The Pro-Bono Ghost Wrangler

by Caitlyn Ryan

I light up.  Zippo snaps shut.  I inhale deeply, the deepest, endlessly and lean back against the pipes and punched out plaster that separate the kitchen from the bathroom.  Goddamn toilet looks like it was katana’d in half.  Won’t stop running.

Beneath my bruising ass, the linoleum is tattered, toothy.  Looks like someone was trying to dig it up with a plastic spoon or his fingernails.  Shining shards of a designer lampshade mosaic the floor around me, seem to retain the glowing memory of the 60-watt that used to live inside them.  I’m pretty sure I still have a few pieces of that memory lodged in my left ass cheek.

A sudden chunk of ceiling dislodges, catches on a few wiry hairs of drywall, swings overhead as though adrift in a sultry summer breeze.  There is no breeze here.  In every corner, broken inheritance.  Dining room table sawed to splinters.  Grandmother clock laid out like a baby’s coffin, stuffed with busted gears, pieces of pendulum.  Phony-ass oil paintings made neo-dada with steak knives, pieces of that lampshade.  We used the fake Monets as shields.

And then there were the collector plates.  It would break your heart to know what we did to those plates.

Out of the china-powdery naval scenes that have sailed their last, a ghost ship graveyard on the kitchen floor, a slender, freckled, perfect hand fishes a busted coffee pot. The hand plugs the pot into a plaster-dusted Cuisinart.  For as battle-torn and dystopic as the thing looks, the little red light miraculously comes on.  The hand pulls back.  The woman attached to it recedes into the nook of two adjoining countertops.

Filthy and gorgeous. She’s third-world, world-war filthy, and… And.

Through the silence, the sudden gurgle of the percolator, the broken everything – she grins.


I’m on Facebook again, because I’m always on Facebook when I’m not kicking the shit out of ghosts. Reading people’s status updates is the next most visceral thing you can do at 2:00 AM.

People on Facebook treat their virtual walls like toilet stall confessionals. They’ll tell you what they really like and what they really hate. They’ll tell you which celebrities they want to murder and which hole they took it in last night. They’ll post pictures of themselves holding lethal doses of alcohol and looking borderline euthanized, oddly sublime. They’ll pin up their broken hearts on this, the largest community board in the world, for everyone in their apartment complex to see. Everyone in their office. Local watering hole. Library, synagogue, high school. If you want to find out who Joe Mundanity really was before his sudden and unexpected death off the Aleutian coast, Facebook him, and then Google him for an encore. These days, the obituary is only where it begins.

Rob Romero breaks into utility sheds and steals weed whackers and kerosene. I know Rob from my days bagging groceries at Giant Eagle. He was the guy who used to crush your eggs and bread with pop cans and a big seedless watermelon. He’s the guy who still would be crushing your eggs and bread if they hadn’t fired him five years ago for stealing DVDs from the video department. Back when Giant Eagle still had a video department. Back when video departments were still the awkward, overpriced dinosaurs in the back of every grocery store. Before Netflix hit like a fucking comet.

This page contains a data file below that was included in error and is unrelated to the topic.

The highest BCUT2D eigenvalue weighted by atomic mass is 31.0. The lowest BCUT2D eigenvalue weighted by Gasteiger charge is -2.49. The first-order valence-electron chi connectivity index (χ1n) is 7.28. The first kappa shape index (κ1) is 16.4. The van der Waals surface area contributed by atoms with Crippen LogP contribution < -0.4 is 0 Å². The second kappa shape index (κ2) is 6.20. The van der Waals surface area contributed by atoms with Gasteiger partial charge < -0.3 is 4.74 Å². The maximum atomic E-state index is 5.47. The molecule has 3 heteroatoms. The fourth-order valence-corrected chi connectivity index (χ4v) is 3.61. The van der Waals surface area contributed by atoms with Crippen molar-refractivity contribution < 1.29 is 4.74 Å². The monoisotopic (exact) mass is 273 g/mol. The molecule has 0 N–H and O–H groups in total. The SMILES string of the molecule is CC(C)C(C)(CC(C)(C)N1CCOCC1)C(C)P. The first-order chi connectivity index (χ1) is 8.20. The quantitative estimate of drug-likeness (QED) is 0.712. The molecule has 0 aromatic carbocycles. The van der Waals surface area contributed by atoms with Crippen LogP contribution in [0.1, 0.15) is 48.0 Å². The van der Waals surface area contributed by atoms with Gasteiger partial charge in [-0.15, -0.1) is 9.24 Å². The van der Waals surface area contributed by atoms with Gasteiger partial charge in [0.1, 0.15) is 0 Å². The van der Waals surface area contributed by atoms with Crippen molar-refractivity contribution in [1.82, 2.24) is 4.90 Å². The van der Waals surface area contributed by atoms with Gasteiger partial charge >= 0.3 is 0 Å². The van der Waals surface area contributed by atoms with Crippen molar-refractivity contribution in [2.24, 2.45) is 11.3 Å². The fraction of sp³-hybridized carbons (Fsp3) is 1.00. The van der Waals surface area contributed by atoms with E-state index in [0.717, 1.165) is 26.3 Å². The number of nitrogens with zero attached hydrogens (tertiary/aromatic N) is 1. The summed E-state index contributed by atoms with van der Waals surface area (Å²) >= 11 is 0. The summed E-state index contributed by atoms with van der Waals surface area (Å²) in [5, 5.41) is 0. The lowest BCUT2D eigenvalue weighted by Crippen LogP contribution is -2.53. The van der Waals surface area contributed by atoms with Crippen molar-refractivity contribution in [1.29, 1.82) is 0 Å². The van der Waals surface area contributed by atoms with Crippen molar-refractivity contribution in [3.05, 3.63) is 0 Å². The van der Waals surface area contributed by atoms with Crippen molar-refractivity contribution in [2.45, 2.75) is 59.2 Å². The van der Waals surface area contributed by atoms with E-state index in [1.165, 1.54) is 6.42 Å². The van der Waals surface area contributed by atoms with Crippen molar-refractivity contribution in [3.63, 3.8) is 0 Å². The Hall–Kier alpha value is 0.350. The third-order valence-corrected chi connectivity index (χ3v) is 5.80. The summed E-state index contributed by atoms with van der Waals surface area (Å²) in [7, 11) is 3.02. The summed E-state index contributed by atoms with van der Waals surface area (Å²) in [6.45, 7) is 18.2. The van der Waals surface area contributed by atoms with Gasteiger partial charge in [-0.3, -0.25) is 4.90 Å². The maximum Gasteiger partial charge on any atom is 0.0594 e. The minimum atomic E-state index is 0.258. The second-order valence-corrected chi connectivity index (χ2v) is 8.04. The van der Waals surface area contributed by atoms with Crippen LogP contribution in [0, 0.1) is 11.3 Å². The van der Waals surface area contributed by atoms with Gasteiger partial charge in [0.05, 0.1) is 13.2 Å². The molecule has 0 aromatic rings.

Brian Nash stole his professor’s wife and, with her, half of his professor’s money. His professor’s car, house, and collection of taxidermied critters. (Squirrels, mostly, and things smaller than squirrels.) Brian’s wife is thirty-two years older than him. I actually think that part is kind of sweet. Brian’s professor has a double Ph.D. in Economics and Finance. I actually think that part is kind of funny. You would think that, in ten years of postgraduate education, someone would have warned the man against the riskiest of all investments: marriage.

Stacey Benedict thinks she “might be an alcoholic lolz and wouldnt that be some kind of irony……..????/?” Stacey Benedict likes punctuation. And laughing out loud. And obviously alcohol, despite the fact that Stacey Benedict doesn’t know the first thing about irony. Actively trying to become an alcoholic through years and years of consumption makes you a pathologically stupid person. Not ironic.

I’m such a fan of Facebook. I love every one of my Facebook friends. I have 159, and their lives are all fucked up. Their lives are post-postmodern. Their idea of funny is a marshmallow that screams when you roast it. A personified sponge that wears tube socks and suspenders.

Anyway, I fight ghosts. Wrestle ’em, spit on ’em, scream in their faces.  Use my fists and teeth and big, black boot heels and sometimes a wrench to beat the absolute fuck out of them. And when I’m drenched in their blue, clammy blood and totally spent, satisfied that they’re not coming back, that they truly believe the pain I bring them just isn’t fucking worth it, that there are easier marks elsewhere in the goddamned world, I sit back hard on my ass and have a cigarette. I go mellow from the rush of endorphins, and I close my eyes and feel my skin begin to purple and swell. I close my eyes and roll my head back, Lucky hanging from my lips, toasted menthol, cold like aerosol as it slides down my throat. The perfect victory. The perfect moment. Like fucking steak and fucking pussy.

I used to be a poet. Not a great one, but I had a few things to say. And I said them in a way that would stick.

There’s poetry in kicking a ghost’s ass. There’s poetry in most things, but there’s a little bit extra in beating the shit out of something intangible. I’m such a fan of my job. I love kicking the shit out of ghosts. And people love watching me kick the shit out of ghosts. They love it so much that someone even made me a fan page – on Facebook.

I have 569 Facebook fans. 569 people have either watched me or watched video of me biting the ears off ghosts. Ramming my entire forearm down some dripping specter’s throat. Using staplers and Barbies, umbrellas and tridents, feather boas like a strangler’s cord.